5. Porcel JM, Vives M, Cao G, et al. Measurement of pro-brain natriuretic peptide in pleural fluid for the diagnosis of pleural effusions due to heart failure. Am J Med 2004;15(116):417–20. 6. Kolditz M, Halank M, Schiemanck S, et al. High diagnostic accuracy of NTproBNP for cardiac origin of pleural effusions. Eur Respir J 2006;28:144–50. 7. Porcel JM, Martı´nez-Alonso M, Cao G, et al. Biomarkers of heart failure in pleural fluid. Chest 2009;136:671–7. 8. Light RW. Pleural effusion. N Engl J Med 2002;346:1971–7. 9. Kalomenidis I, Light RW. Eosinophilic pleural effusions. Curr Opin Pulm Med 2003;9:254–60. 10. Krenke R, Nasilowski J, Korczynski P, et al. Incidence and etiology of eosinophilic pleural effusion. Eur Respir J 2009;34:1111–7. 11. Colice GL, Curtis A, Deslauriers J, et al. Medical and surgical treatment of parapneumonic effusions: an evidence-based guideline. Chest 2000;118:1158–71. 12. Cheng D-S, Rodriguez RM, Rogers J, et al. Comparison of pleural fluid pH values obtained using blood gas machine, pH meter, and pH indicator strip. Chest 1998; 114:1368–72. 13. Menzies SM, Rahman NM, Wrightson JM, et al. Blood culture bottle culture of pleural fluid in pleural infection. Thorax 2011;66(8):658–62. 14. Light RW. Update on tuberculous pleural effusion. Respirology 2010;15:451–8. 15. Maskell N, Gleeson FV, Davies RJ. Standard pleural biopsy versus CT-guided cutting-needle biopsy for diagnosis of malignant disease in pleural effusions: a randomised controlled trial. Lancet 2003;361:1326–30. 16. Prakash UR, Reiman HM. Comparison of needle biopsy with cytologic analysis for the evaluation of pleural effusion: analysis of 414 cases. Mayo Clin Proc 1985;60:158–64. 17. Chang S-C, Perng RP. The role of fiberoptic bronchoscopy in evaluating the causes of pleural effusions. Arch Intern Med 1989;149:855–7. 18. Diacon AH, Van de Wal BW, Wyser C, et al. Diagnostic tools in tuberculous pleurisy: a direct comparative study. Eur Respir J 2003;22:589–91. 19. Ferrer J, Roldan J, Teixidor J, et al. Predictors of pleural malignancy in patients with pleural effusion undergoing thoracoscopy. Chest 2005;127:1017–22. 20. Wiener-Kronish JP, Matthay MA, Callen PW, et al. Relationship of pleural effusions of pulmonary hemodynamics in patients with congestive heart failure. Am Rev Respir Dis 1985;132:1253–6. 21. Tang KJ, Robbins IM, Light RW. Incidence of pleural effusions in idiopathic and familial pulmonary arterial hypertension patients. Chest 2009;136:688–93. 22. Kataoka H, Takada S. The role of thoracic ultrasonography for evaluation of patients with decompensated chronic heart failure. J Am Coll Cardiol 2000;35:1638–46. 23. Alonso JC. Pleural effusion in liver disease. Semin Respir Crit Care Med 2010;31: 698–705. 24. Rossle M, Ochs A, Gulberg V, et al. A comparison of paracentesis and transjugular intrahepatic portosystemic shunting in patients with ascites. N Engl J Med 2000;342:1701–7. 25. Milanez de Campos JR, Filho LOA, Werebe EC, et al. Thoracoscopy and talc poudrage in the management of hepatic hydrothorax. Chest 2000;118:137. 26. Mandell LA, Barltett JG, Dowell SF, et al. Update of practice guidelines for the management of community-acquired pneumonia in immunocompetent adults. Clin Infect Dis 2003;37:1405–33. 27. Rahman NM, Chapman SJ, Davies RJ. The approach to the patient with a parapneumonic effusion. Clin Chest Med 2006;27:253–66.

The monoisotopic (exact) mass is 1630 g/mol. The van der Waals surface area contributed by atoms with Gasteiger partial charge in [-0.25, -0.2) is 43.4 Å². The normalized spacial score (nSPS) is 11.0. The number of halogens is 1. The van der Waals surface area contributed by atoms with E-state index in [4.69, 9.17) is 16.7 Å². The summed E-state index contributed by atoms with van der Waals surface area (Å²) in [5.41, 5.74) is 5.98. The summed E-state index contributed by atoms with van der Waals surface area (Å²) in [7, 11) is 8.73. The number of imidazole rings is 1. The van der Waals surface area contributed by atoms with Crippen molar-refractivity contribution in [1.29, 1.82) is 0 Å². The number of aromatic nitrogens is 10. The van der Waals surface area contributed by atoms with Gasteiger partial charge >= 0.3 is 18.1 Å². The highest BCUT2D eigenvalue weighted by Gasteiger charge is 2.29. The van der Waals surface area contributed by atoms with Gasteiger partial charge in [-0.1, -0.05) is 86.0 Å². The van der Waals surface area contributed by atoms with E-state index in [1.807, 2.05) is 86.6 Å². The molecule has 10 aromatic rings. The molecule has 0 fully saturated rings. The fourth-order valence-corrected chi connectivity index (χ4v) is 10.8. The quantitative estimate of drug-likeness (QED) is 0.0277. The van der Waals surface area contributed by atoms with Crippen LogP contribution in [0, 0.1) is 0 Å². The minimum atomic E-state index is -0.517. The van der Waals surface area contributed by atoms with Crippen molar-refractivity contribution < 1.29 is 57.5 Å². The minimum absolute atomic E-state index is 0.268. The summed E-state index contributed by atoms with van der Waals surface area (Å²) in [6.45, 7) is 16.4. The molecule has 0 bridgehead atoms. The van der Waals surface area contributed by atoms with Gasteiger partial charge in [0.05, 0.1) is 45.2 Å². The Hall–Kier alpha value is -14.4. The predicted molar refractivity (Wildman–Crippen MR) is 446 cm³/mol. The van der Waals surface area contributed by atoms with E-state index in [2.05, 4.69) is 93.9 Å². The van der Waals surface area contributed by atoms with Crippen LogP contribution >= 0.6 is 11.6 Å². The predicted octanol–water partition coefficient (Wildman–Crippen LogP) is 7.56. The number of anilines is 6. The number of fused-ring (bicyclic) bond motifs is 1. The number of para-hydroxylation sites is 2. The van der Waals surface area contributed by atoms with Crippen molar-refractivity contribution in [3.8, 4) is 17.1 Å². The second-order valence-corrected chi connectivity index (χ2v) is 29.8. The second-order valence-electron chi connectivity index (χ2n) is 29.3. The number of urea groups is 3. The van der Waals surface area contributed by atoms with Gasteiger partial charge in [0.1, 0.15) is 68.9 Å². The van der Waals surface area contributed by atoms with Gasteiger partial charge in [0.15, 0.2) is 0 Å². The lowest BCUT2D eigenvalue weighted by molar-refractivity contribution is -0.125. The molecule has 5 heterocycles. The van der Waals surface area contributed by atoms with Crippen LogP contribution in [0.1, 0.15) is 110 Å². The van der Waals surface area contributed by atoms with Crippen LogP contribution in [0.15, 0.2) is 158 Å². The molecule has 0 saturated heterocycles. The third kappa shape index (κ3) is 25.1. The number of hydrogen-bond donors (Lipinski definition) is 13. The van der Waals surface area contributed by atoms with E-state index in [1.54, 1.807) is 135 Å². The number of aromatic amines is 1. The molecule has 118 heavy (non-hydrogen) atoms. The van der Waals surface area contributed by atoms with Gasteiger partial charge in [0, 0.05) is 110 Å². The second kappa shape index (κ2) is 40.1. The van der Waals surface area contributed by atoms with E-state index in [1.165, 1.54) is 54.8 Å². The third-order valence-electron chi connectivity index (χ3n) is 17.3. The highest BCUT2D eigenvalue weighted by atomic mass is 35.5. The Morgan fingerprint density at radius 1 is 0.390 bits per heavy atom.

Pleural Effusions